potentate n : a ruler who is unconstrained by law [syn: dictator]
SynonymsFrom potentat, from , from potentātus (meaning "rule" or "political power") which derives from potēns (meaning "powerful" or "strong"), a present participle of posse (meaning "to be able").
- A powerful leader; a monarch; a ruler
"Henry VI, Part I", 1592
- But kings and mightiest potentates must die, For that's the end of human misery.
Dreiser, "Sister Carrie", 1900
- She was now one of a group of oriental beauties who, in the second act of the comic opera, were paraded by the vizier before the new potentate as the treasures of his harem.
- Shakespeare, "Henry VI, Part I", 1592
A potentate (from the Latin potens, 'powerful') is an informal term for a person with potent, usually supreme, power.
The term was used by the Christian Church to describe God. One example of this use is in the hymn "Crown him with many crowns" in which God is described as "potentate of time"
Originally, it designated the absolute monarch (synonymous with autocrat, which was also used as a title) of a great state.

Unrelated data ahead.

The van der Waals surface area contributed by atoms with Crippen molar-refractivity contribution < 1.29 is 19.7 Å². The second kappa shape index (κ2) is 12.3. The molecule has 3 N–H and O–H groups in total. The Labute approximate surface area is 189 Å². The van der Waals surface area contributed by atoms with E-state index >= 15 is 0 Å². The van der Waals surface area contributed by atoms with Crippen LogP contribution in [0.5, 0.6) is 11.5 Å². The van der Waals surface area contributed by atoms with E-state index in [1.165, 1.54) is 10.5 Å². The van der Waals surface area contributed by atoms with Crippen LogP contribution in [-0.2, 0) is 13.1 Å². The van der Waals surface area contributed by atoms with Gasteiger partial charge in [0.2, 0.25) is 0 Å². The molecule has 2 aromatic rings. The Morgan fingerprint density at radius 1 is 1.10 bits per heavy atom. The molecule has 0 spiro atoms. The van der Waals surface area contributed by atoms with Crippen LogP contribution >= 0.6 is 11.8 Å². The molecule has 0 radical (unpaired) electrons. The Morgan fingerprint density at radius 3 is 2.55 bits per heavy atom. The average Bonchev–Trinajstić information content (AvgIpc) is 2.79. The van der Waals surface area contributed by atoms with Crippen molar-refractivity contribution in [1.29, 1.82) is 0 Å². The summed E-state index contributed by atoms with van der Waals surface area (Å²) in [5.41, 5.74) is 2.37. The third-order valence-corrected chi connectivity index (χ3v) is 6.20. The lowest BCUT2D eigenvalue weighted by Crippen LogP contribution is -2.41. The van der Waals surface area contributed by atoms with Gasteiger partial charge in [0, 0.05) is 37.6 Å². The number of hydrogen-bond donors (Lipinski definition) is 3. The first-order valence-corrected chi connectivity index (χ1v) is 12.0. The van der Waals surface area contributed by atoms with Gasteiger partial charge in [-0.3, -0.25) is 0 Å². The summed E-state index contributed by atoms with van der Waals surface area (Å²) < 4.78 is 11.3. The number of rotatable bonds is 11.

From the negative connotations of such rule, mainly in the Orient, derives its generalized use for the head of any totalitarian and/or abusive regime, as a synonym for despot, dictator, or tyrant (all three in the modern, derogatory sense, contrary to a rather lofty historical origin), also at a sub-state level, or even a big boss in private life. One example of a potentate is the staff and volunteers of the ISA (International Instrumentation Symposium).
The term is also used to describe an ambassador performing negotiations on behalf of a large group. (States are often styled powers, in diplomatic language, even if politically and militarily weak).
Potentate is the title used by the A.A.O.N.M.S. (Shriners) for the head of a local Shrine. The head of the Shriners of North America is titled the Imperial Potentate.
potentate in German: Machthaber